Family firms have long faced pressures to “professionalize” their business and even their owner family’s systems. However, how professionalization unfolds over time and what it means for the business and family systems are unclear. We combine literature on professionalization and practice adoption to investigate how family firms adopt professional practices and adapt them to the underlying family and business systems. Relying on a longitudinal single case study, we have followed the professionalization process in a family firm for over a decade. Our findings show how family firms utilize four distinct modes of professionalization to balance family and business needs with professional practice requirements. We observe and conceptualize how family firms “overprofessionalize” when they adopt practices with an excessive degree of extensiveness, fidelity, and synchrony and show how overprofessionalization can be especially harmful to the family system. Thus, our study contributes by critiquing professionalization and focusing on the systems for which practices are adopted.

  • 10.
    Waldkirch, Matthias
    et al.
    Jönköping University, Jönköping International Business School, JIBS, Business Administration. Jönköping University, Jönköping International Business School, JIBS, Center for Family Enterprise and Ownership (CeFEO).
    Melin, Leif
    Jönköping University, Jönköping International Business School, JIBS, Business Administration. Jönköping University, Jönköping International Business School, JIBS, Center for Family Enterprise and Ownership (CeFEO).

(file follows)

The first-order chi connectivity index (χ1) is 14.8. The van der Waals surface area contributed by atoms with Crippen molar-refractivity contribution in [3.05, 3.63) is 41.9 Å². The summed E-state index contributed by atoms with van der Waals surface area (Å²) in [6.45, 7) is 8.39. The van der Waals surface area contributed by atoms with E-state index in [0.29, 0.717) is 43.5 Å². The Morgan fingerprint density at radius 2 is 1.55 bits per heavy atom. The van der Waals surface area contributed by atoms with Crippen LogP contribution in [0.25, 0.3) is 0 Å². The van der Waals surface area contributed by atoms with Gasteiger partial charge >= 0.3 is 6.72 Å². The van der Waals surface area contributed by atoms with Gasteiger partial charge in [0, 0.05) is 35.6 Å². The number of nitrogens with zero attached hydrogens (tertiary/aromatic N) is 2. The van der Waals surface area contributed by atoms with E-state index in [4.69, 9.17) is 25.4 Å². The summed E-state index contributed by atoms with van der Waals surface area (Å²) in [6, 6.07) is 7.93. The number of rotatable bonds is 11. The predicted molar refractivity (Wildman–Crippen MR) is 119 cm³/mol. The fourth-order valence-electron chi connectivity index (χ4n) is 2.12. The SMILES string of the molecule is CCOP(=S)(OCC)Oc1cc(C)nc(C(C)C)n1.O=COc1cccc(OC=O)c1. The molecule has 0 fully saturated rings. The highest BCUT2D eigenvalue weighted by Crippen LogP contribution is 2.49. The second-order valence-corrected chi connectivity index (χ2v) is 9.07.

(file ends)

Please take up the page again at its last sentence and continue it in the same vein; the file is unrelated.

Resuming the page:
Nordqvist, Mattias
    Jönköping University, Jönköping International Business School, JIBS, Center for Family Enterprise and Ownership (CeFEO). Jönköping University, Jönköping International Business School, JIBS, Business Administration.
    When the cure turns counterproductive: Parallel professionalization in family firms2017In: 2017 Annual Meeting of the Academy of Management, AOM 2017, Academy of Management , 2017, p. 1-6Conference paper (Refereed)
    Abstract [en]

    Pressures to professionalize family firms increasingly encompass ownership practices. Relying on a 10-year single-case study, we show how the parallel professionalization of business and family governance interact over time and how conflicts of norms, introduced through professional practices, affect family and business. We thus cast an ambivalent picture of professionalization. © 

  • 11.
    Waldkirch, Matthias
    et al.
    Jönköping University, Jönköping International Business School, JIBS, Business Administration. Jönköping University, Jönköping International Business School, JIBS, Center for Family Enterprise and Ownership (CeFEO).
    Nordqvist, Mattias
    Jönköping University, Jönköping International Business School, JIBS, Business Administration. Jönköping University, Jönköping International Business School, JIBS, Center for Family Enterprise and Ownership (CeFEO).
    Finding benevolence in family firms: The case of stewardship theory2017In: The Routledge companion to family business / [ed] Franz Kellermanns, Frank Hoy, New York: Routledge, 2017, p. 401-414Chapter in book (Refereed)
1 - 11 of 11